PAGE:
Pat Akum



During Bein Hazmanim a few of us took a Tiyul down to the Negev. We went on this great hike and we didn’t realize how long of a hike it was. A few of us didn’t bring a lot of food and were getting hungry suddenly we smelled a few pitas and we saw a few Bedouins baking pita. We weren’t sure if we were allowed to eat the bread because it is Pat Akum. Some of us were Moreh Heter and said anyway the problem of Pat Akum is so that we don’t become too friendly and marry our children of. Here we will never see them again. Who is right?



If there is no Pat Yisrael within four kilometers in the direction you are walking/traveling you may eat from their Pitas and don’t worry about Pat Akum. You don’t have to worry about whether there were bugs in the flour because there are many Arabs who sift flour as well and most flour don’t have bugs in it.

The Gemara Avoda Zara 35b writes: R’ Chelbo said even according to the opinion that Pat Palter-bread made by a Non-Jewish baker is permitted, that is only when there is no Jewish baker but if there is a Jewish baker no. R’ Yochanan said even according to the opinion that Pat Palter is permitted, that is only in fields but in the city no, because of Chatunot, you may get married to each other.

The Gemara concludes that the only time Pat Akum would be permitted is if there are no Jewish bakers around and outside the city. The Rambam (Hilchot Maachalot Asurot 17:14) requires both conditions to be met however the Ritva and the Ran understood either condition is good enough.
The Rosh (27) writes the prohibition of Pat Akum depends on the custom in the place you are. Some places the custom was to forbid everything. This what R’ Yochanan meant the Pat was not permitted in B” d, in other places it was permitted, depending on their custom.

The Ritva writes there are two possibilities.
1) Bread of private people, not bakers, is always forbidden even in the fields. The Geonim and the Rambam do permit one to eat privately made bread for someone who hasn’t’ eaten bread in three days even in the fields (not like the opinion of Rebbe in Avoda Zara 35b). The Ramban in the name of the Geonim also permitted to eat it L’Kavod Shabbat. This is assuming, of course, there are no not kosher ingredients which in many cases there is.
2) Bakery bread from Goyim when there is no Jewish bakery is permitted even in the city and outside the city even if there are Jewish bakers around.
Rabbeinu Yonah added that if the bread of the Jewish Baker is not the same quality as the Non-Jewish bread than it is not called Jewish bakery bread and therefore permitted to eat the Pat Akum.
The Shulchan Aruch YOD 112:2 rules: There are places where the residents are lenient and buy bread from a non-Jewish baker where there is no Jewish baker because it is extenuating circumstances.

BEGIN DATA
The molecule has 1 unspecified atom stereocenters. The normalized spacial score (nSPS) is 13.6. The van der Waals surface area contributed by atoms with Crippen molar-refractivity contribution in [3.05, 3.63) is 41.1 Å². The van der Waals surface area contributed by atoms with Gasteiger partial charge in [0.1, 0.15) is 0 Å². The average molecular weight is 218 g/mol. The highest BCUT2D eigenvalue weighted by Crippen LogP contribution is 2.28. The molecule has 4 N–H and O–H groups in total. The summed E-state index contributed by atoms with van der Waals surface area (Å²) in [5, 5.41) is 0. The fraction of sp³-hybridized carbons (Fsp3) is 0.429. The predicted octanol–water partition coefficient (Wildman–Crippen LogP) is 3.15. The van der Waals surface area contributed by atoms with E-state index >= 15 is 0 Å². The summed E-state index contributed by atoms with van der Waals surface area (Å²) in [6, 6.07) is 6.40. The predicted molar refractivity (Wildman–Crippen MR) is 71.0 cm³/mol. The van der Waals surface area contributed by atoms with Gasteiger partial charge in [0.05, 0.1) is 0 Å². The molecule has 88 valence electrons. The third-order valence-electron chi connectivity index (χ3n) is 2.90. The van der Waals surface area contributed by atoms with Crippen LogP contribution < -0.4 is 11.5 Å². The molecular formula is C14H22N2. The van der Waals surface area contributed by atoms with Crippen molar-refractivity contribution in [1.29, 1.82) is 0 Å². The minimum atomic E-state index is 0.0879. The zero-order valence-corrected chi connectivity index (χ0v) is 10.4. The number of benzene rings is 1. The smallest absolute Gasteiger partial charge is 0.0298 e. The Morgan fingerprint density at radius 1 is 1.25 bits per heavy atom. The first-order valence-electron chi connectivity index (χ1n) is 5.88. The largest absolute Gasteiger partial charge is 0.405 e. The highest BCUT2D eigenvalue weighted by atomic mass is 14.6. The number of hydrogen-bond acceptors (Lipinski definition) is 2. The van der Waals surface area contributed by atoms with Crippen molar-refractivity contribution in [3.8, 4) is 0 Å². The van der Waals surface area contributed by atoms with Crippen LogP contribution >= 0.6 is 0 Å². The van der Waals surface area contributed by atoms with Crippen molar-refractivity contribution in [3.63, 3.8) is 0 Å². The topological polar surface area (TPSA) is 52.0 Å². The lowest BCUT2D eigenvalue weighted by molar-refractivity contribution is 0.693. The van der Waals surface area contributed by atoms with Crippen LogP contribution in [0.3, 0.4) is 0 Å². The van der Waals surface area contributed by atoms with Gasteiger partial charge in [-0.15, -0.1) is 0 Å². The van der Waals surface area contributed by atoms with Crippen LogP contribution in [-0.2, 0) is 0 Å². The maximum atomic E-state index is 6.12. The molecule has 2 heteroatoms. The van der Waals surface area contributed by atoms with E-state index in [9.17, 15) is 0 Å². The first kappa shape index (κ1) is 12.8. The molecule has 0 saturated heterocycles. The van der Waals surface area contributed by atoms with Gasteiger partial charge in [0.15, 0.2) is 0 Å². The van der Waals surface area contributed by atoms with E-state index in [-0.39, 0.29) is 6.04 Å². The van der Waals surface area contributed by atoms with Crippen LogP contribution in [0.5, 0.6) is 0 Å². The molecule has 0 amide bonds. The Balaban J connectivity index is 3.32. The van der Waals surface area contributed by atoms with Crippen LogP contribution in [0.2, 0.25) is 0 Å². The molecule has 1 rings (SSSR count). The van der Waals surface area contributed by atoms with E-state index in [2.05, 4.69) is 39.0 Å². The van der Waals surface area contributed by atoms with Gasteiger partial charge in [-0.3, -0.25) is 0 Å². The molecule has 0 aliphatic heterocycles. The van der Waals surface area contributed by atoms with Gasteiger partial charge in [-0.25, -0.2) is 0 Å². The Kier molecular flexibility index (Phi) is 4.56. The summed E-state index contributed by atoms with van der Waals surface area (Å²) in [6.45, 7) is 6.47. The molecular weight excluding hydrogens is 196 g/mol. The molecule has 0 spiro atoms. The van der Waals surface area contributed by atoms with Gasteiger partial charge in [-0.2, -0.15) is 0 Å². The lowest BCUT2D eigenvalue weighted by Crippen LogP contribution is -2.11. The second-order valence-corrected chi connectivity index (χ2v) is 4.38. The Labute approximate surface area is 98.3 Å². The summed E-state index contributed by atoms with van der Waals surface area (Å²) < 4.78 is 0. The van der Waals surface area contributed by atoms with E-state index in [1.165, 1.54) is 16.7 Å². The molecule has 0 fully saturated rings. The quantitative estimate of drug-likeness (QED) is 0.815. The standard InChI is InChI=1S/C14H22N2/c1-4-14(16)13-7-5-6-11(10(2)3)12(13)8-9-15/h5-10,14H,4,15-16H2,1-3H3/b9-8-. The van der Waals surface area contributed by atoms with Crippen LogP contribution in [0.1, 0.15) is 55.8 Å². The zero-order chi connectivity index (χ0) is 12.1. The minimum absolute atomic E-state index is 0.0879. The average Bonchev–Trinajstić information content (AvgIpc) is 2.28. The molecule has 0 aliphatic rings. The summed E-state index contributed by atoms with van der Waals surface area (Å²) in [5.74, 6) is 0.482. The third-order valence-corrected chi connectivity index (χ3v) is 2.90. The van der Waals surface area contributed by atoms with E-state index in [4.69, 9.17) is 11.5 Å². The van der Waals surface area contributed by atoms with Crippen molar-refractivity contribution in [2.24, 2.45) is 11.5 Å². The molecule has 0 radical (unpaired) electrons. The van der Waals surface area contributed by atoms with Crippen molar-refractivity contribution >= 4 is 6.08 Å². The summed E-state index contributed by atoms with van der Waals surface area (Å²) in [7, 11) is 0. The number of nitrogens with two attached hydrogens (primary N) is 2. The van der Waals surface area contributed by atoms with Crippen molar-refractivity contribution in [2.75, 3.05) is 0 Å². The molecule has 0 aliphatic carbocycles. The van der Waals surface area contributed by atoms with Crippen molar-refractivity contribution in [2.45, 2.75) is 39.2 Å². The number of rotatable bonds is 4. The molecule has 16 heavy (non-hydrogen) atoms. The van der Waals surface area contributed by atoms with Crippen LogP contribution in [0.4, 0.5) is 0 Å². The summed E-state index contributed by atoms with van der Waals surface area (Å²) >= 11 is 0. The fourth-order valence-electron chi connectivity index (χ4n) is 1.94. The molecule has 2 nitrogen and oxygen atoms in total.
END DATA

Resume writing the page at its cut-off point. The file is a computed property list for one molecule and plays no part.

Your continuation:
The Rema adds: Some say even when there is Pat Yisrael it is permitted. The Chatam Sofer explains the Erma follows the opinion of the Rosh that the prohibition of Pat Akum was dependent on custom and some places didn’t accept the prohibition of Pat Akum.

This all taking about Bakery bread where if there is no Jewish Bakery than the Shulchan Aruch permits eating it, however, The Bedouins are not a bakery and it is considered Pat Baal Habitat, not bakery bread. ON this the Shulchan Aruch rules,” Bread of private people the is no one who is lenient since the actual decree was against Chatunot and if you start eating their bread you will start eating meals by them and …” There doesn’t t seem to be any Heter to eat private bread.

Shach (112:8) explains the Rema that he follows the Rosh that it is permitted to eat Pat Palter even if there is Jewish bakery, that it is permitted Pat Baalei Batim since they didn’t accept the prohibition at all.
According to Shulchan Aruch, it is forbidden.
The seems to be a contradiction between the Shulchan Aruch between 112:2 and 112:8,” There are those who say that if there is no Egyptian bakery it is permitted to eat the bread of Baale Batim.” In Seif 2 Pat Baalei Batim is prohibited but in Seif 8 the is room to be lenient if this is the only bread in the area.
The Aruch HaShulchan answers that the bread of private house owners is forbidden only where there are also bakeries then they only permitted the bakery bread because the baker is busy with this work and there is no time to socialize but where there is no other option is it's permitted. So rules the Yalkut Yosef YOD 112:1,” There are those who permit private bread.” In Halacha 4 he writes, “in extenuating circumstances where there are no bakeries it is permitted to eat from Pat Baal HaBayit, it is permitted to but bread from a private person for Shabbat.”
One who is on a Tiyul there is no option of buying bakery bread so it would be permitted to by a pita from them, on one condition. The Shulchan Aruch adds in seif 16, “there are those who say one must be careful not eat Pt Akum if you are traveling if there will be Pat Yisrael within 4 Mil (4km) and you must wait.”
If you continue another 4km and end up by a store or a Jewish Bakery, then you must wait.
The PItchei Teshuva there quotes the Shut Bet Yosef that there is no difference between riding a horse (same in a car) or walking. The shiur depends on distance, not time. However, if one is on Tiyul with your children and it takes a long time to walk then we can use the time, 72 minutes to be lenient.
The fact that you are single have no children to socialize. The Rema writes (112:1) even if there is no chance of Chatunot it is forbidden.” The Shach explains Even the bread of priests who have no children it is forbidden since it is not the specific person, we are worried about rather socializing with him will bring to socializing with others. The Taz just writes “Lo Plug Chachamim- The chachamim didn’t qualify their decrees and they apply everywhere.